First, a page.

The Disappearance of Red Pandas

By Kirsten Peters

The Red Panda

Red pandas are disappearing from Asia at a startling rate. Over the past 50 years, their population has dropped dramatically and it's still dropping despite our efforts. These animals may be endangered, but we can bring them back.

What is the problem?

Over the past 50 years, the red panda population has dropped 40 percent! In 1990, the species was insufficiently known, then all of a sudden in 1996, they became endangered for the first time.

(Ailurus Fulgens, 2013)

A few statistics

  • There is only 1 panda every 4.4 miles. (Ailurus Fulgens, 2013)
  • They have 142,000 sq. miles of potential habitat, only half of which is being used. (Ailurus Fulgrens, 2013)
  • They have cub mortality rate of 74%. That means 74% of all cubs die! (Ailurus Fulgens, 2013)

What is causing this?

There are multiple causes to the red pandas endangerment, some of which are deforestation, human population, and poaching. (Red Pandas, 2013)

Deforestation

People in China and Myanmar are chopping trees of the high mountain jungles that the red panda lives in for fire wood, houses, and other wood products. This has forced the red panda to endangerment and high into the Himalayan Mountains. The red panda's habitat is disappearing. (Ailurus Fulgens, 2013)

Poaching

Poaching is also a major problem in China and Myanmar. The panda's beautiful red coat has been seen in hats and traditional clothing. The mountain cultures of the Himalayas use the red panda's pelt in their ceremonial outfits. (World Wildlife Fund, 2013)

Human Population

Another cause is the human population. the area that the red panda lives is one of the most heavily populated areas in the world. With more humans comes more roads and houses, which leads to more deforestation. Road construction through the red panda's habitat is causing landslides and cutting back the panda's living space. (World Wildlife Fund, 2013)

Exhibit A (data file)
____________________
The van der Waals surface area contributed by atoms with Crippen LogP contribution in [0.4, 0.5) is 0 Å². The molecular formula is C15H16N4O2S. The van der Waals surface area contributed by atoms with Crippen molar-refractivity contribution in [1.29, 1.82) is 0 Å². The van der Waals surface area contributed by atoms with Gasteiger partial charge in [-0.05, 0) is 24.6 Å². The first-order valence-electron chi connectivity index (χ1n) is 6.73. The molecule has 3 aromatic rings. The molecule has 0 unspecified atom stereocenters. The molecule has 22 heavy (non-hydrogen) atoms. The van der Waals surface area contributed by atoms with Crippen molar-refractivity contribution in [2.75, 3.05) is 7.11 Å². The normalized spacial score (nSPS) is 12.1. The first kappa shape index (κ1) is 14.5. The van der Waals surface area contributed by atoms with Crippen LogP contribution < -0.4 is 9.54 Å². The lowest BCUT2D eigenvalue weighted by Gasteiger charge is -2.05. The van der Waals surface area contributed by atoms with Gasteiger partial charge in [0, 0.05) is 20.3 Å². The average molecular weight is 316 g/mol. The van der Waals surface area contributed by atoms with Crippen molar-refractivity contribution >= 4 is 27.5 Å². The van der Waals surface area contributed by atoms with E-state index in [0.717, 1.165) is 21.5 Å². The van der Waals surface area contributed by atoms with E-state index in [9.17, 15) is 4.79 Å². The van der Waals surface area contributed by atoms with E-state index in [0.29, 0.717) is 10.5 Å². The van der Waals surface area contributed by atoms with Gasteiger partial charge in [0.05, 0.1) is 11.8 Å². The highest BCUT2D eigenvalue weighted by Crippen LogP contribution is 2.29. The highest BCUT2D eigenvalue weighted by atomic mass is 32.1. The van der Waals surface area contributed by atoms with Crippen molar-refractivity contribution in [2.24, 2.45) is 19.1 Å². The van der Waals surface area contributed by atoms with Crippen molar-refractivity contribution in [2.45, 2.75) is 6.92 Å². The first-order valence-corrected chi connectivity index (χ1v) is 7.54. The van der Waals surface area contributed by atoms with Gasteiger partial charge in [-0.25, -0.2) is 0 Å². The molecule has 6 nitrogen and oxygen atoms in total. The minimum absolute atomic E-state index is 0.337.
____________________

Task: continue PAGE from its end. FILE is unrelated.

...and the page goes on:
Who is involved?

Many people are contributing to the lack of pandas. Poachers hunt them, people buy their furs, construction workers destroy their habitat, and mountain cultures wear them. (Ailurus Fulgens, 2013)

What can the world do about this?

The governmental solution would be to decline budget proposals that cut our endangered species funding. We should also set up more enforcement in and around the red panda's habitat to prevent poaching. (World Wildlife Fund, 2013)

What can I do about this?

A few things that you, as an individual, can do to help are to buy "good wood" and donate to organizations like World Wildlife Fund. Buy wood stamped with the FSC symbol, marking that the wood is from credible, well-managed sources. (World Wildlife Fund, 2013)

World Wildlife Fund

The World Wildlife Fund's, WWF's, goal is by 2020 to preserve 15 of the world's most important natural places. Saving wildlife is at the core of WWF's mission. This organization protects wildlife because animals inspire us. By donating to WWF, you can help save red pandas from extinction.

(World Wildlife Fund, 2013)

Works Cited